4. For what it’s worth…
    The only time I criticize parents for the behavior of their children is when they act surprised. You may not be responsible for your children’s choices, but you are not allowed to be surprised by the choices they make. It is your job to be paying attention to them.

    As for you, if you’re noticing this behavior in your child at the age of three, I dare say you are paying attention. Your child is fortunate. Children raised by involved parents make good human beings.

    Thanks from all the rest of us who have to live with them.

  5. Hi all,

    Love the new look etc…

    Yes we all did really stupid things as kids and I *know* I still do stupid things. And sometimes I learn and someitmes I still do stupid things.

    I took a different approach with both of my kids because they were two very different people and they responded in very different ways. My daughter was doing stupid things both in my face and behind my back and I came to realise there was absolutely nothing I could do to help or change things for her.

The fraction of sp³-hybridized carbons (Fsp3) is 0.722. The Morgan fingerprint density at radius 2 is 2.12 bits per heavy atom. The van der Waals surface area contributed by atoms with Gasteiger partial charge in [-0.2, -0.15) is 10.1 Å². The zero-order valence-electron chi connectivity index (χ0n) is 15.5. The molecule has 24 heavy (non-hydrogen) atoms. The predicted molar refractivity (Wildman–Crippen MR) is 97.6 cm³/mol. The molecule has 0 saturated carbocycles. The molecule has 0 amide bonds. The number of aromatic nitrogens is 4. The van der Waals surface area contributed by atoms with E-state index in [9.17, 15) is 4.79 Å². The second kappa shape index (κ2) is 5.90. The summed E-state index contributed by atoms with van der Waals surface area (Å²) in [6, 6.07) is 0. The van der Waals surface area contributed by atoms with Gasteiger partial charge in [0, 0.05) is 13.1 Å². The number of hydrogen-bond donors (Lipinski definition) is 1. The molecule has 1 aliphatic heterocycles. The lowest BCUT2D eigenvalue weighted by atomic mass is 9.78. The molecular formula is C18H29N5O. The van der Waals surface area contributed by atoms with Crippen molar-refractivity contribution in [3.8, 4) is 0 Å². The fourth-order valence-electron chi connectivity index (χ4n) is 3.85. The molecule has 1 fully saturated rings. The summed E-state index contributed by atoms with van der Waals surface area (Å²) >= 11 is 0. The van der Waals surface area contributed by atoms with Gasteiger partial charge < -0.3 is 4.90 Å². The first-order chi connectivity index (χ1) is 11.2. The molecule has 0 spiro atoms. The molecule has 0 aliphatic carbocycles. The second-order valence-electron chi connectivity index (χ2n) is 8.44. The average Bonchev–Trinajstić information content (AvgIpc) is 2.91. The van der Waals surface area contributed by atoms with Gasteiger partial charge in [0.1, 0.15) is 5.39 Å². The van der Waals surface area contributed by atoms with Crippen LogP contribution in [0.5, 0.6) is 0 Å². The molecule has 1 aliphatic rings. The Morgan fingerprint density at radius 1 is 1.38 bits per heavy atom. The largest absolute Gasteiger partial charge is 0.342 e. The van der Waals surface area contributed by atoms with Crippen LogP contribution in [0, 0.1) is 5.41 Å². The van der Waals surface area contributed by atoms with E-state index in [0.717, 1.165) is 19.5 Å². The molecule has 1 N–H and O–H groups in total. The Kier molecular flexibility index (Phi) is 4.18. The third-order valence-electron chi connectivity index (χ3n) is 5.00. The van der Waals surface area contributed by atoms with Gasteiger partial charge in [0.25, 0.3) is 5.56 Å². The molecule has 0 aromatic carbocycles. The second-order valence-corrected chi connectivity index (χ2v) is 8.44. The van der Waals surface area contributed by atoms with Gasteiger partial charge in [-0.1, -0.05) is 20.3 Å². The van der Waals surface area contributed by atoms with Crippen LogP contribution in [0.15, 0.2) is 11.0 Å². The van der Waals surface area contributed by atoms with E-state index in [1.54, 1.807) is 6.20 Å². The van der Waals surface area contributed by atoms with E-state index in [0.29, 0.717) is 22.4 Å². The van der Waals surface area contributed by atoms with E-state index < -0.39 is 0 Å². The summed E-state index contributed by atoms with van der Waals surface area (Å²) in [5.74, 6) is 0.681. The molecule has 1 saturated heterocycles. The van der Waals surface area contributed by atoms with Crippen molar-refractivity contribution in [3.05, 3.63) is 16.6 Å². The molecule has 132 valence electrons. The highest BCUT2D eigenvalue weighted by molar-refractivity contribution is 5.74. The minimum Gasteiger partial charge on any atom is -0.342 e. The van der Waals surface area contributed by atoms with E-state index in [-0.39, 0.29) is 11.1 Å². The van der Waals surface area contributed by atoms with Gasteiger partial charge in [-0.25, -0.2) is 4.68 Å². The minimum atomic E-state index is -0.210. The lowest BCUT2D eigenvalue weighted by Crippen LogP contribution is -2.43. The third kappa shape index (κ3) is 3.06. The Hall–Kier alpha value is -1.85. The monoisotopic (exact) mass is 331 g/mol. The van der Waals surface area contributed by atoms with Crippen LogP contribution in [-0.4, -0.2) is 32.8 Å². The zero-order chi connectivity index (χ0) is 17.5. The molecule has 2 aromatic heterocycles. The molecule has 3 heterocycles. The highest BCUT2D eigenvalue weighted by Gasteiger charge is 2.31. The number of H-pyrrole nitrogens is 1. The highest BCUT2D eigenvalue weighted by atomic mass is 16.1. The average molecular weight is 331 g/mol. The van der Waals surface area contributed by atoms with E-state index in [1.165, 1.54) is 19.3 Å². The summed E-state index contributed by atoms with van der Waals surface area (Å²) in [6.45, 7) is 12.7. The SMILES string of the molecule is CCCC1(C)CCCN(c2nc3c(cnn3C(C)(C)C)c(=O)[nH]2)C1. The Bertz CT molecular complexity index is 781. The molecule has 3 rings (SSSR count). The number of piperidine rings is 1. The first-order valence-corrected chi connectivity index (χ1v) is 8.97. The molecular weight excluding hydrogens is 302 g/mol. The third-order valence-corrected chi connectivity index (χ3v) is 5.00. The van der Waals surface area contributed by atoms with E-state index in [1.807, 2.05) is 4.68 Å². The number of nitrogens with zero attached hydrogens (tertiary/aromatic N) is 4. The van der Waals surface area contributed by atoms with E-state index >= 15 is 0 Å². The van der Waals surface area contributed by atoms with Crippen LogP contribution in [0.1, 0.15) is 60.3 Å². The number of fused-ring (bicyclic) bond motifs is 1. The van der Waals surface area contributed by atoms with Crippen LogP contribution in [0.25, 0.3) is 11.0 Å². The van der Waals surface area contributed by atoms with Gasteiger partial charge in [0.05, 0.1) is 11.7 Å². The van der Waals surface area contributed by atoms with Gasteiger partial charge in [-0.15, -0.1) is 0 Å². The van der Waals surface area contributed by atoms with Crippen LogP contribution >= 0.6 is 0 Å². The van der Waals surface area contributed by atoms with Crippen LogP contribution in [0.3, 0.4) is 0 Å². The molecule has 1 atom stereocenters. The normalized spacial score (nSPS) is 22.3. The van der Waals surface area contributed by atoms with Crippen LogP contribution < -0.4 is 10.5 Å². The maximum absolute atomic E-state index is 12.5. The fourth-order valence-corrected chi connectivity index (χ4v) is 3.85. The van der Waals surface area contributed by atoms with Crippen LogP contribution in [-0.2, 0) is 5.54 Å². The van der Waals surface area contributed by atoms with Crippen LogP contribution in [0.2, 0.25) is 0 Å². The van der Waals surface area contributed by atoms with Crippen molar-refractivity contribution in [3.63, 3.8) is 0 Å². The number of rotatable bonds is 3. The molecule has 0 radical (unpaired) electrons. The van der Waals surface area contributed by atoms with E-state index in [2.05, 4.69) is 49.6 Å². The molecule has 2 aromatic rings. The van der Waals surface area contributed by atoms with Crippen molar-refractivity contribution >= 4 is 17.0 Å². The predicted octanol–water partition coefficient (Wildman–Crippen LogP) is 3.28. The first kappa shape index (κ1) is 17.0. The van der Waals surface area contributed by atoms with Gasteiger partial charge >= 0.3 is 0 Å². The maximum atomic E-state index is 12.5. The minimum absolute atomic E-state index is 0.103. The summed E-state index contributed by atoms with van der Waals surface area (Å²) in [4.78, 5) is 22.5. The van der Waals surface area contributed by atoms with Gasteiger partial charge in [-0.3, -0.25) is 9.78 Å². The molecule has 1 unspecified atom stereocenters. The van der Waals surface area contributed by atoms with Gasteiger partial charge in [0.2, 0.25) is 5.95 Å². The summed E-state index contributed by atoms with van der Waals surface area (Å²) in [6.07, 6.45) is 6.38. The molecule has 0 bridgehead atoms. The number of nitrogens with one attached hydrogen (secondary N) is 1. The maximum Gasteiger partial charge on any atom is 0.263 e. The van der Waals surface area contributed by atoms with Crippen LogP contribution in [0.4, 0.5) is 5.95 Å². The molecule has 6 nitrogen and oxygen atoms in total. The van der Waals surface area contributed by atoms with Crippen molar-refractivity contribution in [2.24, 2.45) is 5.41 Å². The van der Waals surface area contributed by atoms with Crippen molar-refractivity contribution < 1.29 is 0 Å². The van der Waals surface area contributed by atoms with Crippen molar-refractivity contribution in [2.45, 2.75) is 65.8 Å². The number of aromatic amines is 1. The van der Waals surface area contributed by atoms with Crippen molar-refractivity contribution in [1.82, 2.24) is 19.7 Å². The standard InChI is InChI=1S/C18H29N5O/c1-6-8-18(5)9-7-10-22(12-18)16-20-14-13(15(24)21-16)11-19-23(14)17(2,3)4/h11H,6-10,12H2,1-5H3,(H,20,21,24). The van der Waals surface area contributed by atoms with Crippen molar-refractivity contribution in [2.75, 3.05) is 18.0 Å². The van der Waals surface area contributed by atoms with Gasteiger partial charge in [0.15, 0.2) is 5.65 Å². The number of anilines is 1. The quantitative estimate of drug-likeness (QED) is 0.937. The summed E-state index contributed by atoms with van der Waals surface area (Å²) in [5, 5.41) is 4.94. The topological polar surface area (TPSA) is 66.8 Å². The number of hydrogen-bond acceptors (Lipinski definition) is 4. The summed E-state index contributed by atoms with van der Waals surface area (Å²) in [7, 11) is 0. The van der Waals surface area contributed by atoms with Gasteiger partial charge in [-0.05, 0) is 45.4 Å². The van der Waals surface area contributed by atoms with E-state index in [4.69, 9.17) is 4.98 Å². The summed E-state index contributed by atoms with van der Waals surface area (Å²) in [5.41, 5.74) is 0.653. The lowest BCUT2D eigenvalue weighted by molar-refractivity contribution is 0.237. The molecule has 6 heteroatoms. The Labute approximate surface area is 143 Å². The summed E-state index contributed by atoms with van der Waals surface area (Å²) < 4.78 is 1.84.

She’s a mom now and she’s a wonderful mom and I know she is going to wrestle with the same ‘issues’ as I did – which are – knowing how much you can intercede in your kids’ lives and knowing when to step back.

    My son is a different animal – he’s got his head firmly on his shoulders – he is not a sheep and he very rarely does stupid things – in fact he tells me how stupid he thinks teens are today. Do I still worry – you bet – do I still state those worries – you bet – why – not so much because I fear *his* stupid acts – but because I fear him being out with others and not being able to control *their* stupidity. And perhaps we should not even be referring to it as stupid acts – perhaps it’s all about growing up and having ‘experiences’ good, bad, horrific, wonderful you name it…

    In the end all you can do is lay the groundwork and hope that they pay attention and hope that they value themselves as human beings whose lives are worth something – that they feel wanted and loved. I pray a lot sometimes – but all in all, seeing the things I see every day in that big bad world of ours – I feel pretty blessed and lucky that my children ended up the way they did.